By Russ Winter. Originally posted at Winter Watch.
At least one mainstream media outlet, the Washington Post (which is turning into a legitimate news source) conducted an interview with the top ratings mucky muck at Standard and Poors who laid out their actual view on the fiscal deal. The bottom line here is that the gravy train of no accountability, no consequences spending is over.
S&P managing director John Chambers said in an interview … even if the parties agree to raise the debt ceiling, it may not be enough to avert a downgrade. Chambers said the country must implement a plan to reduce the annual budget deficit by roughly $4 trillion over 10 years, which makes the debt manageable over the long term. The White House and Congress have discussed a plan that big, but negotiations have more recently centered on a smaller deal, at $2 trillion or less. “That could still lead to a downgrade,”Chambers said.
The credit agencies have to be looking at FY 2012 (Sept), where the projections are currently forecasting about a $1.1 trillion deficit. You should understand that the FY 2012 is rife with phony assumptions, such as over $2.5 trillion in tax revenues coming from a robust economy, and the end of a number of so-called temporary programs. FY 2011 will be lucky to collect $2.1 trillion, and apparently tax increases aren’t in the works, so it is entirely unclear what this healthy boost of revenues is based on.
Another example is the 30% reimburshment cut to physicians under Medicare. There are also presumptions on non-provider reimbursement. The chances of this anti feeding-at-the-trough provision going through is as about as likely as pigs flying, so we will see a large readjustment in the deficit the general fund is using to fund the excess Medicare and Medicaid spending. If this goes through, then the general fund will balloon out beyond the $1.1 trillion projection. In other words, the cost-cutting measures in Obamacare get gutted, more people come into the system for health care and costs escalate.
There is controversy on how to budget for the housing agencies: CBO says $317 billion, OMB says $130 billion. Both of these were presumed on housing prices stabilizing, which now is problematic.
Another element, not surprisingly, is that under the stimulus, state and local governments were given federal grants equal to one-third of the state budgets. This was used to close budget gaps, cover Medicare spending, expand food stamp programs, and for maintaining bloated workforces and pensions (where contributions were also sometimes kicked down the road). So there may be a state crisis tempting some sort of new bailout that takes the U.S. into the European bailout pattern, with additional costs in the hundreds of billions.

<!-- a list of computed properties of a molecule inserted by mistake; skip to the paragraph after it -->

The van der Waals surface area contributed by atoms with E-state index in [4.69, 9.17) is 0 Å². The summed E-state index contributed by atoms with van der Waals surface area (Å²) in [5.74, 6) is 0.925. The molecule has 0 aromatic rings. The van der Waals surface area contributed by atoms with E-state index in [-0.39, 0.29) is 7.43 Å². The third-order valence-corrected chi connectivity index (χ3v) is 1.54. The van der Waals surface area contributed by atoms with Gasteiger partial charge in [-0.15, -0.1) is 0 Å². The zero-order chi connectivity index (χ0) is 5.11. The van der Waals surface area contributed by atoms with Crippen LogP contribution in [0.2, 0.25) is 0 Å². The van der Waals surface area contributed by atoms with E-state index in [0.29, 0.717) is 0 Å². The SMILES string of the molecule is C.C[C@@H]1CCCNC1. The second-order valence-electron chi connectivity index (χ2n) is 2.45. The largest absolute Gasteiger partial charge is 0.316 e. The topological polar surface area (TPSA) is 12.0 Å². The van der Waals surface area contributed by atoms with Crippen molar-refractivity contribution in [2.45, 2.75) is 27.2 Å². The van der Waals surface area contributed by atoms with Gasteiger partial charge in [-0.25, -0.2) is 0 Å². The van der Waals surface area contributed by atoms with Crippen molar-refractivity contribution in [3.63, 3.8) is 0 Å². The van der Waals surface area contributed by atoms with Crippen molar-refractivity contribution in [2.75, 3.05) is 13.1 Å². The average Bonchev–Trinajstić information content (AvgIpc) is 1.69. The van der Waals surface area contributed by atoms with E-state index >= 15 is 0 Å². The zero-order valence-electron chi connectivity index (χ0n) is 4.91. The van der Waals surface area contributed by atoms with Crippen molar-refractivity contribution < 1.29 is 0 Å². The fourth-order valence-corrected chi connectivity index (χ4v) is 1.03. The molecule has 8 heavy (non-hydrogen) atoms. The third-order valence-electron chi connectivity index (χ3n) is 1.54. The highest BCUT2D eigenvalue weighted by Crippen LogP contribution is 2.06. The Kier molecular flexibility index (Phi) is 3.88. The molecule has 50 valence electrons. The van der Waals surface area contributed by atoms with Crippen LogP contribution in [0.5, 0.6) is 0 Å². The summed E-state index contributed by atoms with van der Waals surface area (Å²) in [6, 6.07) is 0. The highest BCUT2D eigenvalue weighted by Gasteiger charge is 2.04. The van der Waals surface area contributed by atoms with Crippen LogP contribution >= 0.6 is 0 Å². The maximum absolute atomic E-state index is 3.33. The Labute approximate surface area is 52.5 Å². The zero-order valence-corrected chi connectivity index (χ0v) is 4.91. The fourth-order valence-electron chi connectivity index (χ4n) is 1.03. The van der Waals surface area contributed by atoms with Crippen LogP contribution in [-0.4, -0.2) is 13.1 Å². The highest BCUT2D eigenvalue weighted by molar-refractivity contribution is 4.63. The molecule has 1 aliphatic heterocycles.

In addition, as a facilitation to maintaining unemployment insurance, the states have utilized a little discussed credit line from the Federal government The balances are currently $40.5 billion owed by the states. The Federal loans to support the State Unemployment Trust Fund remained interest free through Dec. 31 of last year, but interest began to accrue on Jan. 1, 2011. The first interest payment will be due on Sept. 30, 2011. Will the Federal Government defer this, too? If not, it will be just one more burden on the states.
The FY 2012 budget presumes that the one-year unemployment extension to 99 weeks will go away. If it does, then 6.7 million quasi-permanent unemployed will fall off of benefits, resulting in a hard to imagine amount of distress, disorder and rioting. The cost of the 73-week extension beyond the traditional 26 weeks is $100 billion.
The 2% payroll tax reduction was designed as a one-year stimulus and will automatically expire at the end of 2011. Its extension, the cost of which is $120 billion, is not included in the $1.1 trillion FY 2012 budget. Are they going to roll the dice on this one again?
On the question of does a downgrade matter, keep in mind that many investing entities are mandated to buy AAA government debt. Felix Salmon wrote a great piece pointing out the bloated supply of AAA rated debt around the world. Much, if not most of this debt represents sovereign obligations or implied guarantees, which is the rub to the whole Ponzi pyramid.
In a nutshell, triple-A debt is dangerous; there’s far too much of it; its growth seems out of control; and the triple-A problem has now become a sovereign-debt problem, in a world where sovereign-debt crises are the most damaging crises of all.
This edifice blows apart once there are actually defaults and as importantly downgrades of the so called AAA debt structure. This chart is actually dated considering the three trillion in additional US AAA debt that has been issued since the financial crisis. Therefore as an event horizon US credit downgrades will be a big event. And once the big event occurs, the near free financing ability of the US dissipates. At current debt levels of $14.5 trillion, every one percent increase in interest costs translates into $145 billion. This could easily create a pile on effect or debt trap like the one that is crippling the PIGGS.